In just the last twenty years there has arisen a strong interest, especially among teachers of logic at the universities, in teaching techniques of applied logical reasoning and critical thinking. Many universities are now stressing these skills at an introductory level, and to meet the need, informal logic has begun to form and grow as a discipline in its own right. Like all subjects, it helps us to understand it if we can situate it in a context of historical development. This collection of essays provides the readings required to understand the development of a subject whose historical origins have been so far little studied. Many of the chapters are written by scholars in philosophy and speech communication who are themselves leading contributors to the subject, and their contemporary views throw light on how these earlier writers have influenced their thinking. This dimension gives an added interest to the essays, and indicates the way informal logic is currently evolving and seeking out its ancient historical origins.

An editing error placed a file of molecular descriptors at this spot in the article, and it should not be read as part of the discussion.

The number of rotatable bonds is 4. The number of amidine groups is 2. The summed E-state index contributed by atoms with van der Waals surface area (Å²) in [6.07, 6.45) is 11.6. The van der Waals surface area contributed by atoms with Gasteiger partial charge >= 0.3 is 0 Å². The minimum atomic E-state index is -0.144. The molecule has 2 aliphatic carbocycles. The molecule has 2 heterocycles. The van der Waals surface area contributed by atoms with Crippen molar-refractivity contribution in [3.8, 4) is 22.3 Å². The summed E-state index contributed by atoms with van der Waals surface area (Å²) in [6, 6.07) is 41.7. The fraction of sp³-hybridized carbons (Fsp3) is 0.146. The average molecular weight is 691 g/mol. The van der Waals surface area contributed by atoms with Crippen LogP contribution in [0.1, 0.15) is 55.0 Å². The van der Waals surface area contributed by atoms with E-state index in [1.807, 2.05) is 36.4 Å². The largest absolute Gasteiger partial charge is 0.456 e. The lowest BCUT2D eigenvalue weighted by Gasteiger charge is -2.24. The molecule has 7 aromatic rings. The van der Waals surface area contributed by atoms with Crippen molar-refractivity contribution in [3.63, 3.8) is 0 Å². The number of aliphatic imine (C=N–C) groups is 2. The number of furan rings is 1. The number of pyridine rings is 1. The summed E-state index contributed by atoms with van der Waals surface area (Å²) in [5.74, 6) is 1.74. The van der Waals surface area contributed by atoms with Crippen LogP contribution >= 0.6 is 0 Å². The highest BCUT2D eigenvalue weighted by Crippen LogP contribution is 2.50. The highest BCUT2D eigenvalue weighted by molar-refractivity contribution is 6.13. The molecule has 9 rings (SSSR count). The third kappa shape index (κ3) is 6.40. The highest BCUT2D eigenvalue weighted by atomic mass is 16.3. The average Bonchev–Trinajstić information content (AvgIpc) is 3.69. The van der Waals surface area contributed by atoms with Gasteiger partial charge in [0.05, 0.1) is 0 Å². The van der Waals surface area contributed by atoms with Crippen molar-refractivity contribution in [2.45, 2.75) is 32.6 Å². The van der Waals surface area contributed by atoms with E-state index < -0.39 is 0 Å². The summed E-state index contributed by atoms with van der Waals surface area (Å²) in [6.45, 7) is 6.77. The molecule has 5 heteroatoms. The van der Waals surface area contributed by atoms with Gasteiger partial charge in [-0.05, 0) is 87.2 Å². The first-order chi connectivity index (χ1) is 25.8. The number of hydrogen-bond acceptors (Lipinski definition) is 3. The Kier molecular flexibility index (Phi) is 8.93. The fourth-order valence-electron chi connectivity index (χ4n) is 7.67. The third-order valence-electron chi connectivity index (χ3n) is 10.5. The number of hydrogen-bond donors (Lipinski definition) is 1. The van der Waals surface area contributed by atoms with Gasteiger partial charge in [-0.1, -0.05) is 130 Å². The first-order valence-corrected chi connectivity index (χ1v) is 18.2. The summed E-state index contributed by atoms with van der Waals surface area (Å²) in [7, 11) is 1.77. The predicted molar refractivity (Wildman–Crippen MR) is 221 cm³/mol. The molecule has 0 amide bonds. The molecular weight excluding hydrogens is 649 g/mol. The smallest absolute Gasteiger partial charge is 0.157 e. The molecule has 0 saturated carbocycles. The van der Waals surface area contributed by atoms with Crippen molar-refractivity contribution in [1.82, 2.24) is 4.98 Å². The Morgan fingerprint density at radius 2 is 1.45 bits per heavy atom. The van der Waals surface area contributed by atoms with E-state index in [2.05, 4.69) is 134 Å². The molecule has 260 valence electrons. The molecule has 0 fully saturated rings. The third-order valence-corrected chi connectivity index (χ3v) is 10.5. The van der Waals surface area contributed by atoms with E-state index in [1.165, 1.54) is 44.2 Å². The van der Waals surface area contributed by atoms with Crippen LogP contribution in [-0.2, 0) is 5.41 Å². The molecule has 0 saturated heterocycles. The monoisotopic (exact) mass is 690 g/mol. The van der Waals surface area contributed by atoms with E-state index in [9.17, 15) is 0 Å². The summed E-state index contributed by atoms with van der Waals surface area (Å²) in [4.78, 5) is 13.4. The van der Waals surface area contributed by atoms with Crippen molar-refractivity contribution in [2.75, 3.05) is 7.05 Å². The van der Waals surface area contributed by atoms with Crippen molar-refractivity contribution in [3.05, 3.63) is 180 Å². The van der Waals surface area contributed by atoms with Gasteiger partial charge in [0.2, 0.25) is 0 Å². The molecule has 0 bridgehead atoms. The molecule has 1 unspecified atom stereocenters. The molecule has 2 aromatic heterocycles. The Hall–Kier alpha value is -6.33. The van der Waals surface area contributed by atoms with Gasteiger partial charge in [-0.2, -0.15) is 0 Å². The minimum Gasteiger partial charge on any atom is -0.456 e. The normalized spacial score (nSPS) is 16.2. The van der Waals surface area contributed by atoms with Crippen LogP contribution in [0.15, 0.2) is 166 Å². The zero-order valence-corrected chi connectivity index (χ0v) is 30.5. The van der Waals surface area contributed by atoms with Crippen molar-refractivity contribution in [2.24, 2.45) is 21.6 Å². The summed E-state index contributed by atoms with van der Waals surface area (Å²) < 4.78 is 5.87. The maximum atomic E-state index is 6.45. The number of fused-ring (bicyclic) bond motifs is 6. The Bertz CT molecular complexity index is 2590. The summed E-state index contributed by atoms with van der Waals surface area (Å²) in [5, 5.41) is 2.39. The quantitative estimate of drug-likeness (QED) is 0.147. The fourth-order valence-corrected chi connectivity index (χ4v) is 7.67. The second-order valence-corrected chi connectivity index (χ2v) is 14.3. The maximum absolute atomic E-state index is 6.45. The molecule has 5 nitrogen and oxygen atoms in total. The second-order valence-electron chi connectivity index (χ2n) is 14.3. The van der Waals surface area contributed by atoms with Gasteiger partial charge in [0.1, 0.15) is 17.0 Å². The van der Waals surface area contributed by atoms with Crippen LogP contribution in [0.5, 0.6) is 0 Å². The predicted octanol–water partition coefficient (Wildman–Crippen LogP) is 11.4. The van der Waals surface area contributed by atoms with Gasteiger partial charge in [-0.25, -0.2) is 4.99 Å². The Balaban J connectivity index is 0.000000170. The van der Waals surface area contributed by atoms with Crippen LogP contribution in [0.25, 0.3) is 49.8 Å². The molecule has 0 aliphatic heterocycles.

Table of Contents
Contents: Introduction; The logic of Greek sophistry; The roots of informal logic in Plato; Aristotle and informal logic; Forms of argumentation in medieval dialectic; The Port Royal Logic; The Logick of Isaac Watts; Whately and the study of fallacious reasoning; Jeremy Bentham’s Handbook of Political Fallacies; Mill on inference and fallacies; Kant and informal logic; Informal logic in the twentieth century; Index of names.
’Collection of papers... concentrate almost exclusively on formal logic...... contain much that would in recent years be discussed under the heading of formal logic’ Bibliographie De la Philosophie